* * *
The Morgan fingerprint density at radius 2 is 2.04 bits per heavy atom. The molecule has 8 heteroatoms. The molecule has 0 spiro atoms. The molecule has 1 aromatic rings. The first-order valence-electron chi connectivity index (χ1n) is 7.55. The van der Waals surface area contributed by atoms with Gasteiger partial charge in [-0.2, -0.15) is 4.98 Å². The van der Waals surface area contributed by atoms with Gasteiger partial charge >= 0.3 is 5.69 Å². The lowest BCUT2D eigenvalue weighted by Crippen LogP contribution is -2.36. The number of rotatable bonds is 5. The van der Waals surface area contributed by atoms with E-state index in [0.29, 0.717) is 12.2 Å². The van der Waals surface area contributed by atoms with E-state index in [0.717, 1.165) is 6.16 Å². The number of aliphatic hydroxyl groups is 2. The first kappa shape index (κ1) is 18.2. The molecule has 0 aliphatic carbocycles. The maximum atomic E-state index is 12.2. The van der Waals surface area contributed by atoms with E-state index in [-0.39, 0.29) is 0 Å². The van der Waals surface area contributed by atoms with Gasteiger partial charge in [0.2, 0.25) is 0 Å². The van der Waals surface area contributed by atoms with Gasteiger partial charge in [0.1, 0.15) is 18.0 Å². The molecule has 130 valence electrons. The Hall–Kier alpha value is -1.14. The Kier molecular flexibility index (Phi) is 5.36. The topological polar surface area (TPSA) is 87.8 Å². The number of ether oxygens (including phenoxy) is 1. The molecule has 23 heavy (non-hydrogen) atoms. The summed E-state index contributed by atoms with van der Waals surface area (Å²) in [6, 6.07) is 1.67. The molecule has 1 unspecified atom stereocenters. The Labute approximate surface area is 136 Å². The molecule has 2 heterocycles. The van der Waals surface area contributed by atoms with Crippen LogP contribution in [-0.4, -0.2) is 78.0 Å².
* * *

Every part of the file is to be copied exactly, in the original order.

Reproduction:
The Morgan fingerprint density at radius 2 is 2.04 bits per heavy atom. The molecule has 8 heteroatoms. The molecule has 0 spiro atoms. The molecule has 1 aromatic rings. The first-order valence-electron chi connectivity index (χ1n) is 7.55. The van der Waals surface area contributed by atoms with Gasteiger partial charge in [-0.2, -0.15) is 4.98 Å². The van der Waals surface area contributed by atoms with Gasteiger partial charge >= 0.3 is 5.69 Å². The lowest BCUT2D eigenvalue weighted by Crippen LogP contribution is -2.36. The number of rotatable bonds is 5. The van der Waals surface area contributed by atoms with E-state index in [0.29, 0.717) is 12.2 Å². The van der Waals surface area contributed by atoms with E-state index in [0.717, 1.165) is 6.16 Å². The number of aliphatic hydroxyl groups is 2. The first kappa shape index (κ1) is 18.2. The molecule has 0 aliphatic carbocycles. The maximum atomic E-state index is 12.2. The van der Waals surface area contributed by atoms with E-state index in [-0.39, 0.29) is 0 Å². The van der Waals surface area contributed by atoms with Gasteiger partial charge in [0.2, 0.25) is 0 Å². The van der Waals surface area contributed by atoms with Gasteiger partial charge in [0.1, 0.15) is 18.0 Å². The molecule has 130 valence electrons. The Hall–Kier alpha value is -1.14. The Kier molecular flexibility index (Phi) is 5.36. The topological polar surface area (TPSA) is 87.8 Å². The number of ether oxygens (including phenoxy) is 1. The molecule has 23 heavy (non-hydrogen) atoms. The summed E-state index contributed by atoms with van der Waals surface area (Å²) in [6, 6.07) is 1.67. The molecule has 1 unspecified atom stereocenters. The Labute approximate surface area is 136 Å². The molecule has 2 heterocycles. The van der Waals surface area contributed by atoms with Crippen LogP contribution in [-0.4, -0.2) is 78.0 Å².